Look around your city at all the metal castings – all the bollards, tree grates, and manhole covers you see started as nothing more than a design. Somehow those designs had to be connected with the expertise and physical equipment necessary to make them real.
Companies that require metal castings have three choices:
- Manufacture the needed parts themselves
- Purchase stock parts from a supplier
- Custom design their own parts and outsource the manufacturing
In years gone by, North American companies outsourced their casting projects to local – or at least regional – manufacturers. Things have changed considerably since then. The internet revolution enabled companies to communicate quickly and accurately with factories anywhere in the world. Companies now have the unprecedented option to outsource their casting requirements internationally.
This fact, combined with the basic economic drives to reduce cost and improve efficiency, have caused large shifts in where and how castings are produced. Companies now have a wide range of North American and international foundry options to outsource casting manufacture.
With all that choice, it is easy to get lost. Here are some important considerations when choosing an international provider for outsourcing your castings.
Beware of Hidden Costs
Deciding to outsource your metal casting production internationally has unique considerations for costs that may not be immediately apparent. Not every cost will appear on your bid:
- Currency Valuation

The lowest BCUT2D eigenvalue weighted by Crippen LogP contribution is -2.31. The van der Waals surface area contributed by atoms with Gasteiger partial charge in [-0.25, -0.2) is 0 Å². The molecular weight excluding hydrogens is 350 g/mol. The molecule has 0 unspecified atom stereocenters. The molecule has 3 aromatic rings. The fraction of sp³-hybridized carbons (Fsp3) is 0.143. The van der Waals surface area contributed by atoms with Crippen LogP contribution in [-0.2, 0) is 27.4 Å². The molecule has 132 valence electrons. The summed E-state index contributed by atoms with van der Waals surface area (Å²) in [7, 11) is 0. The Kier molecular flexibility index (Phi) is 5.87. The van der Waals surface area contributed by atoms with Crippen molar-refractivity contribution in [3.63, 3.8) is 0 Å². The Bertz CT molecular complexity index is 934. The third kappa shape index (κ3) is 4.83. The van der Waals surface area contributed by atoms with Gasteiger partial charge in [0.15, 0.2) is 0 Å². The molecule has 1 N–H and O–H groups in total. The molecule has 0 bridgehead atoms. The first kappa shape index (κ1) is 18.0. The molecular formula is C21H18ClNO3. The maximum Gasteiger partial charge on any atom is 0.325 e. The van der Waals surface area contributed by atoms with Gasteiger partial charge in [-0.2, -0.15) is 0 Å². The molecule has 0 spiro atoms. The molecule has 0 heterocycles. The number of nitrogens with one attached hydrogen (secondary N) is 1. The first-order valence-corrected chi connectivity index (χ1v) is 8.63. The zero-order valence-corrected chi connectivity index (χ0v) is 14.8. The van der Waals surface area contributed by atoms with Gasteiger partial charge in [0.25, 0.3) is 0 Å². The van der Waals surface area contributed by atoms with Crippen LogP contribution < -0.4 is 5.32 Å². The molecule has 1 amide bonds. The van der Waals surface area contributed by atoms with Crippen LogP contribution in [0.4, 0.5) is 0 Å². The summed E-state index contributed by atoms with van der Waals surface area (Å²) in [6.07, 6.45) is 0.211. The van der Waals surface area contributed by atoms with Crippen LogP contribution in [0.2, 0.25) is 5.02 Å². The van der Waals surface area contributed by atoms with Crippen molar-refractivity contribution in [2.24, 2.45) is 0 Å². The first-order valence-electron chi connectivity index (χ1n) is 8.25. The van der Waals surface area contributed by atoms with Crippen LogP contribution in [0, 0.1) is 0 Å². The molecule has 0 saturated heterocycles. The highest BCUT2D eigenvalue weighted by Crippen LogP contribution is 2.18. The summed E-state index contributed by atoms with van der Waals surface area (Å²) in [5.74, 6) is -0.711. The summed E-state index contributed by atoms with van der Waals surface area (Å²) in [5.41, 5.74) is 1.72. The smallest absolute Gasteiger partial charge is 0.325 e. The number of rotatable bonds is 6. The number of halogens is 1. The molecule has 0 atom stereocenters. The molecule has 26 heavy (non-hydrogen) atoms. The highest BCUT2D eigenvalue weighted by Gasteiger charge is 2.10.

Some countries keep their currency artificially low to make their exports more attractive. Ensure that you have taken exchange and other currency factors into account, including the historical currency fluctuations of the country in question.
- Cost of Staff Travel
Travel costs add up quickly. Make sure to consider them in advance:
- additional travel insurance
- travel VISA requirements
Will a warehouse be required? The importer will need to bear any warehousing costs.
Is labeling required for the country of origin? Are there unique duties or levies applied to the parts in question? Are the castings you are looking for subject to anti-dumping actions? Do you have a customs broker in place to manage your documentation and customs processing?
Custom broker’s fees, merchandise-processing fees, port processing fees, etc. These may not appear on your bid, or may appear as an estimate, but they can be quite high. Remember that freight and handling costs have more to them than simply the cost to transport the items.
Overseas ocean freight can be time-consuming (logistics to port, mustering, consolidation for bulk shipping, ocean travel time, customs clearance, etc.), so there will be occasions where expensive air freight may be required to expedite orders.
Coordinating the freight and warehouse logistics of overseas production can be a headache
Email has indeed made communication faster, easier and more efficient. However, when discussing metal casting manufacturing with potential outsource partners overseas, there may be language differences, differences in drawing interpretation, or differences in production processes. These differences can often lead to miscommunication, resulting in errors or delays in the final metal casting product.
Where possible, have a language and culture expert on staff or contract to assist with communication. Even when a language expert isn’t accessible, you can remove opportunities for miscommunication by clearly spelling out your production criteria.
Ask about the production method
Will the parts be made on an automated machine that provides consistency or will they be made by humans, with the associated variables? Either method may be acceptable to you, but you should be entirely aware of what methods are being employed.